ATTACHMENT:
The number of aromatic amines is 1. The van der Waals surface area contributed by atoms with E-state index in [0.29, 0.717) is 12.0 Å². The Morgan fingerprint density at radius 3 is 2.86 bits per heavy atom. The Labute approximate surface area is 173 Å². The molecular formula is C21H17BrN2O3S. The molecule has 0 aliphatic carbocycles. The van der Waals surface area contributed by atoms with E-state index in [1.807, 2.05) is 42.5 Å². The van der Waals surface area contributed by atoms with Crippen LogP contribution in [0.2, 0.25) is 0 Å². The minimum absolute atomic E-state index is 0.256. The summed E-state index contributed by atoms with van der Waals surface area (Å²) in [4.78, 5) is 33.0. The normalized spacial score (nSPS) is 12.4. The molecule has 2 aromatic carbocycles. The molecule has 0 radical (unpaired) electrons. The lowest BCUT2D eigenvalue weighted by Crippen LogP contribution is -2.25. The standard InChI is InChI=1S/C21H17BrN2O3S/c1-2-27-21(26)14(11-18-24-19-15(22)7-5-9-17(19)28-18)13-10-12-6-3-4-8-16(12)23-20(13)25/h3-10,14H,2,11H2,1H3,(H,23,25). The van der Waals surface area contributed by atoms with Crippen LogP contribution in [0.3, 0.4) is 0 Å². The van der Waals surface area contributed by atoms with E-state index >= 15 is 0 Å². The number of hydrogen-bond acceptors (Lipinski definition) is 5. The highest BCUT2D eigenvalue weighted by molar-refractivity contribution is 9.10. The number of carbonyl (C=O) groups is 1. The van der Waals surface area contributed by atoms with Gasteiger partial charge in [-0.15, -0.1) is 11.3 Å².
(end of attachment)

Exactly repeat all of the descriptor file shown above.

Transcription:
The number of aromatic amines is 1. The van der Waals surface area contributed by atoms with E-state index in [0.29, 0.717) is 12.0 Å². The Morgan fingerprint density at radius 3 is 2.86 bits per heavy atom. The Labute approximate surface area is 173 Å². The molecular formula is C21H17BrN2O3S. The molecule has 0 aliphatic carbocycles. The van der Waals surface area contributed by atoms with E-state index in [1.807, 2.05) is 42.5 Å². The van der Waals surface area contributed by atoms with Crippen LogP contribution in [0.2, 0.25) is 0 Å². The minimum absolute atomic E-state index is 0.256. The summed E-state index contributed by atoms with van der Waals surface area (Å²) in [4.78, 5) is 33.0. The normalized spacial score (nSPS) is 12.4. The molecule has 2 aromatic carbocycles. The molecule has 0 radical (unpaired) electrons. The lowest BCUT2D eigenvalue weighted by Crippen LogP contribution is -2.25. The standard InChI is InChI=1S/C21H17BrN2O3S/c1-2-27-21(26)14(11-18-24-19-15(22)7-5-9-17(19)28-18)13-10-12-6-3-4-8-16(12)23-20(13)25/h3-10,14H,2,11H2,1H3,(H,23,25). The van der Waals surface area contributed by atoms with Crippen LogP contribution in [0.3, 0.4) is 0 Å². The van der Waals surface area contributed by atoms with E-state index >= 15 is 0 Å². The number of hydrogen-bond acceptors (Lipinski definition) is 5. The highest BCUT2D eigenvalue weighted by molar-refractivity contribution is 9.10. The number of carbonyl (C=O) groups is 1. The van der Waals surface area contributed by atoms with Gasteiger partial charge in [-0.15, -0.1) is 11.3 Å².